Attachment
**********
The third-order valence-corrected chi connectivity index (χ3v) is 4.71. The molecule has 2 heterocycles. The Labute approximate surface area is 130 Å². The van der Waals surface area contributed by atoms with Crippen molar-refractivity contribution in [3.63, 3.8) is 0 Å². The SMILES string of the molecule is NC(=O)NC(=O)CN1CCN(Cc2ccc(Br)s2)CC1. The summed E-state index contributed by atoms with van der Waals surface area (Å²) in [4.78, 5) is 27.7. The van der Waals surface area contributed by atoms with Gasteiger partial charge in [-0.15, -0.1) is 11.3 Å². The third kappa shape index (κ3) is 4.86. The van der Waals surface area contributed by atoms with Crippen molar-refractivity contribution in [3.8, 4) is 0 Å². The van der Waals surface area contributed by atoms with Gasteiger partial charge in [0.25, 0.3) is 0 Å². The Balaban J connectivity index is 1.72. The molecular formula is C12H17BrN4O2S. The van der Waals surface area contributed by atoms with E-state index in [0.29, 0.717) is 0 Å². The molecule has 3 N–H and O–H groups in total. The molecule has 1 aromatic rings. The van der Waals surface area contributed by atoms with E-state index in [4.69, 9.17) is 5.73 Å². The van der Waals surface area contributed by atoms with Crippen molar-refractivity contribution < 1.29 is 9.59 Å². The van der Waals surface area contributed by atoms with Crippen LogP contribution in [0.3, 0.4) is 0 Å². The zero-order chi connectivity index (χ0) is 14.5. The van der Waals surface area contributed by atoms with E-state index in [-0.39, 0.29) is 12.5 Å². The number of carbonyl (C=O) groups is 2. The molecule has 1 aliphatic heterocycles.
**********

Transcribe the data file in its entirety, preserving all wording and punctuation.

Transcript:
The third-order valence-corrected chi connectivity index (χ3v) is 4.71. The molecule has 2 heterocycles. The Labute approximate surface area is 130 Å². The van der Waals surface area contributed by atoms with Crippen molar-refractivity contribution in [3.63, 3.8) is 0 Å². The SMILES string of the molecule is NC(=O)NC(=O)CN1CCN(Cc2ccc(Br)s2)CC1. The summed E-state index contributed by atoms with van der Waals surface area (Å²) in [4.78, 5) is 27.7. The van der Waals surface area contributed by atoms with Gasteiger partial charge in [-0.15, -0.1) is 11.3 Å². The third kappa shape index (κ3) is 4.86. The van der Waals surface area contributed by atoms with Crippen molar-refractivity contribution in [3.8, 4) is 0 Å². The van der Waals surface area contributed by atoms with Gasteiger partial charge in [0.25, 0.3) is 0 Å². The Balaban J connectivity index is 1.72. The molecular formula is C12H17BrN4O2S. The van der Waals surface area contributed by atoms with E-state index in [0.29, 0.717) is 0 Å². The molecule has 3 N–H and O–H groups in total. The molecule has 1 aromatic rings. The van der Waals surface area contributed by atoms with E-state index in [4.69, 9.17) is 5.73 Å². The van der Waals surface area contributed by atoms with Crippen molar-refractivity contribution < 1.29 is 9.59 Å². The van der Waals surface area contributed by atoms with Crippen LogP contribution in [0.3, 0.4) is 0 Å². The zero-order chi connectivity index (χ0) is 14.5. The van der Waals surface area contributed by atoms with E-state index in [-0.39, 0.29) is 12.5 Å². The number of carbonyl (C=O) groups is 2. The molecule has 1 aliphatic heterocycles.